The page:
The seven scientific instruments to be built for NASA's Mars 2020 rover will pave the way for human exploration of the Red Planet.

Artist's rendering of Mars 2020 rover. NASA/JPL-Caltech
Artist's rendering of Mars 2020 rover.

Six years from now, there will be a new NASA robot heading to the Red Planet: the Mars 2020 rover. On July 31st mission planners unveiled their picks for the rover’s seven scientific instruments. What immediately stands out about these instruments is not just the high-tech science they’ll accomplish, but that they’re geared to pave the way for human exploration of Mars.

The Mars 2020 rover is a Curiosity 2.0. NASA’s Mars Science Laboratory (“Curiosity”) touched down in 2012 and has determined that Mars once hosted a habitable environment. (That’s not the same thing as saying life lived there—just that it could have survived there if present.) Mars 2020 will expand that research by not only searching for potential signatures of ancient life on Mars, but also studying the environmental factors that will affect a future human presence on the planet. “This is really going to take our understanding of Mars to the next level,” NASA Chief Scientist Ellen Stofan stated in the NASA press conference on Thursday.

In January, NASA received 58 proposals for the instruments onboard Mars 2020 from scientists and engineers worldwide. Since then, mission planners have weeding through the proposals to determine which ones will best enable them to pursue the mission’s objectives. That process culminated in last week’s announcement, when NASA representatives announced which seven instrument packages they decided will be built for the rover.

Image of tear in one of Curiosity’s wheels taken on Dec. 22, 2013 NASA/JPL/MSSS/Ken Kremer Di Lorenzo
Image of tear in one of Curiosity’s wheels taken on Dec. 22, 2013 NASA/JPL/MSSS/Ken Kremer Di Lorenzo

Each of the selected instruments for Mars 2020 is either an improved version of something used on Curiosity or is brand new to Mars. Although the new rover will have the same basic architecture as Curiosity, NASA scientists and engineers are working to improve that design however they can for Mars 2020—even down to the wheels, which they might redesign to better withstand damage from the Red Planet’s rough terrain.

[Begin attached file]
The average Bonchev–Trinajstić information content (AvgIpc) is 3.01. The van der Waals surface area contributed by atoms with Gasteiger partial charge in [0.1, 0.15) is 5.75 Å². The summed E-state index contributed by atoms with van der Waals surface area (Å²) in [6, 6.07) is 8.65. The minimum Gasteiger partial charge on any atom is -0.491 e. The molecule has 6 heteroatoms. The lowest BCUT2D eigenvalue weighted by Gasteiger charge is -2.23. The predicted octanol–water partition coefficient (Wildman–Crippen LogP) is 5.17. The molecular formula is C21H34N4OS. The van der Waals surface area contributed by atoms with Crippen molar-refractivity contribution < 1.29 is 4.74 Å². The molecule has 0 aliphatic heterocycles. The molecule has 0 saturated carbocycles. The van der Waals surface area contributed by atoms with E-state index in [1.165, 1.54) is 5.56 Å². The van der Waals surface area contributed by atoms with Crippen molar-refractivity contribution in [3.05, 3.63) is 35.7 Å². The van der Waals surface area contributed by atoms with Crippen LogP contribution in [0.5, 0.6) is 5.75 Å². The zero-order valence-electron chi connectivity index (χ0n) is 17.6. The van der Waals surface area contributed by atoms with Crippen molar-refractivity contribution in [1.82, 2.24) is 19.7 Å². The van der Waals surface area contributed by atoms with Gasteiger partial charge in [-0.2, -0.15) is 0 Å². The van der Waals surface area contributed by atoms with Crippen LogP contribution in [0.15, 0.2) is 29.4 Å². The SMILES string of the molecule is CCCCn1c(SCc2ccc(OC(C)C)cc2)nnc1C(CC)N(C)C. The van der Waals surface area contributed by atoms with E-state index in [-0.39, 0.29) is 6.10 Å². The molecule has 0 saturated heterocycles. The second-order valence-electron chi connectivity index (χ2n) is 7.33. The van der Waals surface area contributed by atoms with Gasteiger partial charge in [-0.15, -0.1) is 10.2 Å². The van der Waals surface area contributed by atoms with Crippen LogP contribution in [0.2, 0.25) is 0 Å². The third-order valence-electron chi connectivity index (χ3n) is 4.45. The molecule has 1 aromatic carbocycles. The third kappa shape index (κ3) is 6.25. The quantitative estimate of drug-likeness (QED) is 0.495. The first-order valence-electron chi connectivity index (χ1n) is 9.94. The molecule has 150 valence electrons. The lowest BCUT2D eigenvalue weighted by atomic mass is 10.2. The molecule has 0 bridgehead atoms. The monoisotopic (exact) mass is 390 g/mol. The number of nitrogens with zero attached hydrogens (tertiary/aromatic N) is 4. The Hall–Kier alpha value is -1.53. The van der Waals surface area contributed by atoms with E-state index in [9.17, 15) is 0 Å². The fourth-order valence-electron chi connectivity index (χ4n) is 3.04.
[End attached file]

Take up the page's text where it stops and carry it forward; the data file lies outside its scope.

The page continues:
Much of the instrumentation on Mars 2020 is devoted to studying the planet’s chemical composition and mineralogy, as well as detecting organic compounds that could hint at past life on Mars. The rover will also image the landscape, as well as the subsurface of Mars as deep as half a kilometer using a ground-penetrating radar.

Humans Breathing on Mars?

One particularly exciting function of the new rover is its Mars Oxygen ISRU Experiment (MOXIE), which will convert the carbon dioxide in Mars’s atmosphere into oxygen. According to Michael Hecht, Principal Investigator of the MOXIE instrument, MOXIE will be like a “fuel cell run in reverse.” Whereas normal fuel cells combine fuel with an oxidizer (usually oxygen) to produce electricity, MOXIE consumes electricity and carbon dioxide to produce oxygen.

MOXIE might serve as the prototype for a large-scale system of oxygen production on Mars, which would be crucial not only for the respiration of human pioneers, but also the rocket fuel for a return trip to Earth.

The information gleaned from Mars 2020’s instruments will help scientists better understand the risks involved with human excursions on Mars and will certainly inform future mission designs. “Human exploration of Mars will be a seminal event for the next generation, the same way the Moon landing was for my generation,” Hecht stated in an MIT press release. “I welcome this opportunity to move us closer to that vision.”

Of Sample Collection and Boston Cream Pie

Mars 2020 will also collect samples of Martian rock to be retrieved on future (but as-yet unplanned) missions. Unlike Curiosity, which grinds Martian material to inspect its chemical composition, Mars 2020 will be equipped with a coring system that removes whole chunks of rock.

Artist's concept of Mars rover.  NASA/JPL-Caltech
Artist's concept of Mars rover.

Michael Meyer, Lead Scientist for NASA’s Mars Exploration Program, offers an analogy: Say you want to analyze a slice of Boston cream pie. The coring system would preserve the carefully laid layers of custard and chocolate, whereas the grinding system would provide you a light brown paste. By maintaining the structure of the rock, scientists can learn more about the history and environment of the rock’s formation, explains Meyer. There are currently no definitive plans to retrieve the samples Mars 2020 collects, but sealed samples can be stored for upwards of 20 years.